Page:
Wired! Philippines



The Internet's 10 Most Influential Filipinos

Joel Disini

Joel Disini used to work in Silicon Valley doing networking- and communications-related work. After 9 years in the US, he came to the Philippines in 1989 and is currently the President of the E-Mail Company, one of the first Internet Service Providers in the country.

Why he's influential.

The Internet's
10 Most Influential

    The Survey


He feels that his greatest contribution to the industry is reaching through the remote places in the country. "We even had Internet access from a Smart Cellphone at the foot of Mt. Kitanglad about 4 years back. Prior to that we were doing Internet access in remote locations via packet-radio. This was used in the early 90s for packet-radio to packet-satellite gateways," Disini says.

Disini is known for managing the PH domain. He pointed out, however, the disparity between having the "rights" and "responsibility". "Rights is something you have when you charge $50 year per domain and register 2M domains and go public, which is what NSI did. Responsibility is when you charge P900 lifetime per domain, run at a loss for 7 years, and have to endure the slings and arrows of outrageous nameservers."

Vision for the Net.
His dreams, for a start, concern getting the government to put their financial books online. "This way, the press and concerned citizens would be the watchdogs to ensure that a clean and honest government," Disini said.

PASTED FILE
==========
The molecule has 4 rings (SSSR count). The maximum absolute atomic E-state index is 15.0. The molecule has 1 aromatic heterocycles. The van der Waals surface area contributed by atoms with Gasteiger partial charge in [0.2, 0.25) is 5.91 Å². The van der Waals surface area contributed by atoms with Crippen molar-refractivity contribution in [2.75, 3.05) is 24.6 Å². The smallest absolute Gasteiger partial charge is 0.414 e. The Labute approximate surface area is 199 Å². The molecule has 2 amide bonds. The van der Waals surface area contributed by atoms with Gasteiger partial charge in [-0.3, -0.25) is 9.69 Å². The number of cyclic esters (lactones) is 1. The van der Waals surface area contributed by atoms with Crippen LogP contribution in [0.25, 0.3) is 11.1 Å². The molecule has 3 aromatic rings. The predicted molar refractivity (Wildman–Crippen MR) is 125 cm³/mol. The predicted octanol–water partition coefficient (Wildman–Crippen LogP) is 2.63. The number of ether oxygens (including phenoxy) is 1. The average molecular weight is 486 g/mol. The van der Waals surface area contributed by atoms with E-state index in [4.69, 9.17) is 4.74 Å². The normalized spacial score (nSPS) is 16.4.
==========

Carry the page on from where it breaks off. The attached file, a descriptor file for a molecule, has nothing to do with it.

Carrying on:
"This sort of openness in finances is a logical evolution in governmental policy, and will probably be implemented first in the US or Europe."

He believes that technology will make the government system more efficient, making even online voting possible. "Good government is our birthright, and it should happen in our lifetime. In the last election, the uninformed masses elected a president primarily because of his on-screen persona. In the next millenium, informed special interest groups may be able to wield enough power to anoint the next president primarily on his inline platform."


This article by Janette Toral, Franchette Soriano, Emir Samonte, Anthony Rola and Carlos Gonzales was published in The Web Philippines January/February 1999 issue. WIRED! Philippines thanks TWP editor-in-chief Heinz Bulos for giving us permission to republish the article.

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